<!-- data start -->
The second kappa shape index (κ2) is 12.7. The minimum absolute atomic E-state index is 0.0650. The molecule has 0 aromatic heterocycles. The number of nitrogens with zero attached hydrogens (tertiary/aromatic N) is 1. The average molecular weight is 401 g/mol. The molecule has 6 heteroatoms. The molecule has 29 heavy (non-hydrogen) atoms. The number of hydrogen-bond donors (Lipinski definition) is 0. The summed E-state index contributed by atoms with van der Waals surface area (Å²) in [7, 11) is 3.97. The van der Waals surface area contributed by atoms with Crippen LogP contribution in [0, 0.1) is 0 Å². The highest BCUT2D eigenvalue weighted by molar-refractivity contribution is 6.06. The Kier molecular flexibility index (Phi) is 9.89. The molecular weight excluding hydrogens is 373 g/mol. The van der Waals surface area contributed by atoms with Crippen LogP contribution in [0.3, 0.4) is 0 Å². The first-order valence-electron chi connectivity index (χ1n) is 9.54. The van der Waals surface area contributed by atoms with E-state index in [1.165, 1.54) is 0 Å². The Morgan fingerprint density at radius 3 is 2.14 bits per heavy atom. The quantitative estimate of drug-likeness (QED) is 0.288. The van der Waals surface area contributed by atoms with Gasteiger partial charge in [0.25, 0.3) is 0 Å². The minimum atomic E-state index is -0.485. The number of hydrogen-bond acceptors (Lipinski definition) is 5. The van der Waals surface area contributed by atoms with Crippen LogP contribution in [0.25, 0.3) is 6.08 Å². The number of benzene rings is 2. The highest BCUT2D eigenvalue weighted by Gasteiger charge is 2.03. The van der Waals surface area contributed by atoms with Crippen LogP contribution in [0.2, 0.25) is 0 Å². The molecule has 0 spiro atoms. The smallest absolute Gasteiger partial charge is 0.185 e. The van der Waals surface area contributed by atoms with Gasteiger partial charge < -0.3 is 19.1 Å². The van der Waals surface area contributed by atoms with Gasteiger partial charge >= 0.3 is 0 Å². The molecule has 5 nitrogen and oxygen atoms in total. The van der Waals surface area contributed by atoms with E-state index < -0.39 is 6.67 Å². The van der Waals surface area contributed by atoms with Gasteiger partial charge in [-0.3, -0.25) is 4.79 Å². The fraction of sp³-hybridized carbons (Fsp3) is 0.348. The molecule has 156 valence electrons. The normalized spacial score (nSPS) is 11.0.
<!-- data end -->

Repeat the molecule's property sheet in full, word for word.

The second kappa shape index (κ2) is 12.7. The minimum absolute atomic E-state index is 0.0650. The molecule has 0 aromatic heterocycles. The number of nitrogens with zero attached hydrogens (tertiary/aromatic N) is 1. The average molecular weight is 401 g/mol. The molecule has 6 heteroatoms. The molecule has 29 heavy (non-hydrogen) atoms. The number of hydrogen-bond donors (Lipinski definition) is 0. The summed E-state index contributed by atoms with van der Waals surface area (Å²) in [7, 11) is 3.97. The van der Waals surface area contributed by atoms with Crippen LogP contribution in [0, 0.1) is 0 Å². The highest BCUT2D eigenvalue weighted by molar-refractivity contribution is 6.06. The Kier molecular flexibility index (Phi) is 9.89. The molecular weight excluding hydrogens is 373 g/mol. The van der Waals surface area contributed by atoms with Crippen LogP contribution in [0.3, 0.4) is 0 Å². The first-order valence-electron chi connectivity index (χ1n) is 9.54. The van der Waals surface area contributed by atoms with E-state index in [1.165, 1.54) is 0 Å². The Morgan fingerprint density at radius 3 is 2.14 bits per heavy atom. The quantitative estimate of drug-likeness (QED) is 0.288. The van der Waals surface area contributed by atoms with Gasteiger partial charge in [0.25, 0.3) is 0 Å². The minimum atomic E-state index is -0.485. The number of hydrogen-bond acceptors (Lipinski definition) is 5. The van der Waals surface area contributed by atoms with Crippen LogP contribution in [0.25, 0.3) is 6.08 Å². The number of benzene rings is 2. The highest BCUT2D eigenvalue weighted by Gasteiger charge is 2.03. The van der Waals surface area contributed by atoms with Crippen LogP contribution in [0.2, 0.25) is 0 Å². The molecule has 0 spiro atoms. The smallest absolute Gasteiger partial charge is 0.185 e. The van der Waals surface area contributed by atoms with Gasteiger partial charge < -0.3 is 19.1 Å². The van der Waals surface area contributed by atoms with Gasteiger partial charge >= 0.3 is 0 Å². The molecule has 5 nitrogen and oxygen atoms in total. The van der Waals surface area contributed by atoms with E-state index < -0.39 is 6.67 Å². The van der Waals surface area contributed by atoms with Gasteiger partial charge in [-0.3, -0.25) is 4.79 Å². The fraction of sp³-hybridized carbons (Fsp3) is 0.348. The molecule has 156 valence electrons. The normalized spacial score (nSPS) is 11.0.